Globally we are witnessing a wealth of experiments which aim to make streets more enjoyable for people. These experiments were happening before the crisis but the crisis has given rise to a veritable explosion in street experiments. Sometimes entire streets are converted into ‘streets for people’, where cars are no longer welcome and residents are given priority. So far, says Mobility and Urban Planning researcher Luca Bertolini, what has been missing is a good comparison between street experiments and lessons that we can draw from them in terms of systemic changes in urban mobility.
In the academic journal Transport Reviews, Bertolini compares a number of experiments and comes to the conclusion that policymakers should incorporate the successful aspects of urban street experiments into long-term plans and policy so they can understand them better and utilise them more effectively.
More and less radical experiments
Bertolini focuses on street experiments in which intentional temporary changes to street use are implemented to make ‘streets for traffic’ into ‘streets for people’. What are their main characteristics and impacts? How can these experiments trigger systemic changes in urban mobility? Bertolini compares experiments which are more and less radical:
- Changes to streetcrossings (re-marking of streets).
- The temporary transformation of a parking space by installing temporary seating, bike racks or public art (the re-purposing of parking spaces).
- 'Ciclovias' (in Latin America) and 'Open Streets' (in North America and elsewhere), whereby parts of streets or, the ultimate urban street experiment, entire streets are re-purposed.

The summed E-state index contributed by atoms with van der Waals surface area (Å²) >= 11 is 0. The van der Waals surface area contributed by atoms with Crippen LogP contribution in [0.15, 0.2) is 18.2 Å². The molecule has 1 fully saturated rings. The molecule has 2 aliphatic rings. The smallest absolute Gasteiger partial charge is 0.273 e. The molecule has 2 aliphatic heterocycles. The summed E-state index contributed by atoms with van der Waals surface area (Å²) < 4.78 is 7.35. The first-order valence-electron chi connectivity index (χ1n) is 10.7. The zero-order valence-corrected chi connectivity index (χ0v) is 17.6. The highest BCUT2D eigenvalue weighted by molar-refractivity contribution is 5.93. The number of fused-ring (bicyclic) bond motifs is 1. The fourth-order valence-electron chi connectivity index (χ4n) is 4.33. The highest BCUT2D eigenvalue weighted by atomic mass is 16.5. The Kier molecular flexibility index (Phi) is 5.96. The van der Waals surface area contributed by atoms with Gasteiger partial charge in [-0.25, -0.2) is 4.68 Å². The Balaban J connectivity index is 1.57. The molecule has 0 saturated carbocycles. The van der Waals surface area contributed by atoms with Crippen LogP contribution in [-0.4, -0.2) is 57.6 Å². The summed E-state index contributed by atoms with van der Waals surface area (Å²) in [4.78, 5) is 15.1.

The main challenge is not simply to tolerate street experiments but to proactively provide space for these experiments
Bertolini concludes that analyses of these experiments indicate positive impacts on: physical activity; a shift of mobility away from the car and towards walking, cycling and public transport; increased safety; enhanced social interaction and social capital. It is also important that no negative impacts were found on local businesses. The positive impacts were, however, greater in larger scale experiments, which focused on re-purposing of the entire street. The often very short duration and low frequency of urban experiments also appear to limit the impact.
A framework to assess strengths and weaknesses
The positive impacts demonstrate the benefits of alternative street designs and purposes, says Bertolini, but their potential as triggers of a greater systemic change is unclear. He therefore proposes a number of assessment criteria, taken from the field of transition studies, which may help to assess and optimise the potential contribution to urban mobility change:
- How radical is the experiment? Are the interventions in the experiment fundamentally different from dominant practices?
- How driven is the experiment? Is it a step towards long-term change with the aim of resolving a social issue?
- How feasible is the experiment? Can it be achieved in the short term using available resources?
- How strategic is the experiment? Does it provide lessons in terms of how to achieve the intended fundamental changes? And do stakeholders have access to these lessons?
- How communicative and mobilising is the experiment? Does it reach and potentially mobilise the broader public?
Looking at the aforementioned street experiments, Bertolini sees potential strengths in their ability to be both radical and feasible, and in their ability to communicate and mobilise. Potential weaknesses are weak or non-existent links with urban policy and the lack of broad learning processes.
Proactively shape institutional and physical space for experimentation
‘If the potential of street experiments is to be utilised more effectively for urban policy, it is important that policymakers understand the various aspects of urban street experiments and their potential and limitations,’ says Bertolini. ‘The main challenge is not simply to tolerate street experiments but to proactively shape institutional and physical space for these experiments and to learn from them as a result.’
Faculty of Social and Behavioural Sciences
GPIO : Urban Planning